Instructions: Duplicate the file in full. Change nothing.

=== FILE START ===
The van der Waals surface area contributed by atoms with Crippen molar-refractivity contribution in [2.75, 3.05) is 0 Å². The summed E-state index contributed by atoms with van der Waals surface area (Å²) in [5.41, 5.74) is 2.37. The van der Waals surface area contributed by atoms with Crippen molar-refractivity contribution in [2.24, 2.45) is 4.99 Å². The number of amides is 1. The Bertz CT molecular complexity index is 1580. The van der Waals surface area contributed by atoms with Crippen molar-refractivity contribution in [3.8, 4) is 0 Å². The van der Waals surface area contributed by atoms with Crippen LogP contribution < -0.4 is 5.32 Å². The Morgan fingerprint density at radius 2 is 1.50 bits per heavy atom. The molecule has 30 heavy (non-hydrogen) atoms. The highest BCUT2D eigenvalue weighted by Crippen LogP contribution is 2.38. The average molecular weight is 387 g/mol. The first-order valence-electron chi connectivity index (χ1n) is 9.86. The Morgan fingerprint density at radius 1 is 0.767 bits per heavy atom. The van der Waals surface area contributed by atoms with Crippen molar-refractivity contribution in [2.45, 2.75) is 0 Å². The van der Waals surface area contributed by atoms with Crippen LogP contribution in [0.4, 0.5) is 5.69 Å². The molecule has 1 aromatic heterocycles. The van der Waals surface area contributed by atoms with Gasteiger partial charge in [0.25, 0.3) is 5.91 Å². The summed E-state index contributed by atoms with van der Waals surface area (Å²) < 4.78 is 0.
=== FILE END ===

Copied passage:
The van der Waals surface area contributed by atoms with Crippen molar-refractivity contribution in [2.75, 3.05) is 0 Å². The summed E-state index contributed by atoms with van der Waals surface area (Å²) in [5.41, 5.74) is 2.37. The van der Waals surface area contributed by atoms with Crippen molar-refractivity contribution in [2.24, 2.45) is 4.99 Å². The number of amides is 1. The Bertz CT molecular complexity index is 1580. The van der Waals surface area contributed by atoms with Crippen molar-refractivity contribution in [3.8, 4) is 0 Å². The van der Waals surface area contributed by atoms with Crippen LogP contribution < -0.4 is 5.32 Å². The Morgan fingerprint density at radius 2 is 1.50 bits per heavy atom. The molecule has 30 heavy (non-hydrogen) atoms. The highest BCUT2D eigenvalue weighted by Crippen LogP contribution is 2.38. The average molecular weight is 387 g/mol. The first-order valence-electron chi connectivity index (χ1n) is 9.86. The Morgan fingerprint density at radius 1 is 0.767 bits per heavy atom. The van der Waals surface area contributed by atoms with Crippen molar-refractivity contribution in [2.45, 2.75) is 0 Å². The van der Waals surface area contributed by atoms with Crippen LogP contribution in [0.4, 0.5) is 5.69 Å². The molecule has 1 aromatic heterocycles. The van der Waals surface area contributed by atoms with Gasteiger partial charge in [0.25, 0.3) is 5.91 Å². The summed E-state index contributed by atoms with van der Waals surface area (Å²) < 4.78 is 0.